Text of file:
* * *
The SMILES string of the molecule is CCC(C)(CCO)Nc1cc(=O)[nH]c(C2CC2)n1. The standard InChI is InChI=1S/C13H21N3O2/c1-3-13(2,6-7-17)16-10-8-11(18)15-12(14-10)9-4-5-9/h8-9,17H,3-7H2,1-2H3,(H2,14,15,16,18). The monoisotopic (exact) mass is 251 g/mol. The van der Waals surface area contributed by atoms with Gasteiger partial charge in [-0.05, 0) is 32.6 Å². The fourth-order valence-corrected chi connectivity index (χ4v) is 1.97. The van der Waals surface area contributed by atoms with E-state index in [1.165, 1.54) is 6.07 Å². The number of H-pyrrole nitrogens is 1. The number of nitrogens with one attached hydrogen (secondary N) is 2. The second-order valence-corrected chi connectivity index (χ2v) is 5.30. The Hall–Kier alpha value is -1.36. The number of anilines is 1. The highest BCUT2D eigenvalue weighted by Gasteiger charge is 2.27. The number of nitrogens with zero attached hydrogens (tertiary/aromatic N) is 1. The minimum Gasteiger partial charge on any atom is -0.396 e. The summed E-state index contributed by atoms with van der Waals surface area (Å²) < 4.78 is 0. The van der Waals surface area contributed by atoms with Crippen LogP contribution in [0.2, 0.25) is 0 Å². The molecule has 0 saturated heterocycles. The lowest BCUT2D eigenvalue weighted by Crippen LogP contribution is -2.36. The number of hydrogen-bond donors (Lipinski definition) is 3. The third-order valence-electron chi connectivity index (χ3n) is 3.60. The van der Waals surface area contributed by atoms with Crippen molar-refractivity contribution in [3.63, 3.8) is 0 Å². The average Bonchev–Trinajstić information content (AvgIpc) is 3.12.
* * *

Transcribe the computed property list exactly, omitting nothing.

The SMILES string of the molecule is CCC(C)(CCO)Nc1cc(=O)[nH]c(C2CC2)n1. The standard InChI is InChI=1S/C13H21N3O2/c1-3-13(2,6-7-17)16-10-8-11(18)15-12(14-10)9-4-5-9/h8-9,17H,3-7H2,1-2H3,(H2,14,15,16,18). The monoisotopic (exact) mass is 251 g/mol. The van der Waals surface area contributed by atoms with Gasteiger partial charge in [-0.05, 0) is 32.6 Å². The fourth-order valence-corrected chi connectivity index (χ4v) is 1.97. The van der Waals surface area contributed by atoms with E-state index in [1.165, 1.54) is 6.07 Å². The number of H-pyrrole nitrogens is 1. The number of nitrogens with one attached hydrogen (secondary N) is 2. The second-order valence-corrected chi connectivity index (χ2v) is 5.30. The Hall–Kier alpha value is -1.36. The number of anilines is 1. The highest BCUT2D eigenvalue weighted by Gasteiger charge is 2.27. The number of nitrogens with zero attached hydrogens (tertiary/aromatic N) is 1. The minimum Gasteiger partial charge on any atom is -0.396 e. The summed E-state index contributed by atoms with van der Waals surface area (Å²) < 4.78 is 0. The van der Waals surface area contributed by atoms with Crippen LogP contribution in [0.2, 0.25) is 0 Å². The molecule has 0 saturated heterocycles. The lowest BCUT2D eigenvalue weighted by Crippen LogP contribution is -2.36. The number of hydrogen-bond donors (Lipinski definition) is 3. The third-order valence-electron chi connectivity index (χ3n) is 3.60. The van der Waals surface area contributed by atoms with Crippen molar-refractivity contribution in [3.63, 3.8) is 0 Å². The average Bonchev–Trinajstić information content (AvgIpc) is 3.12.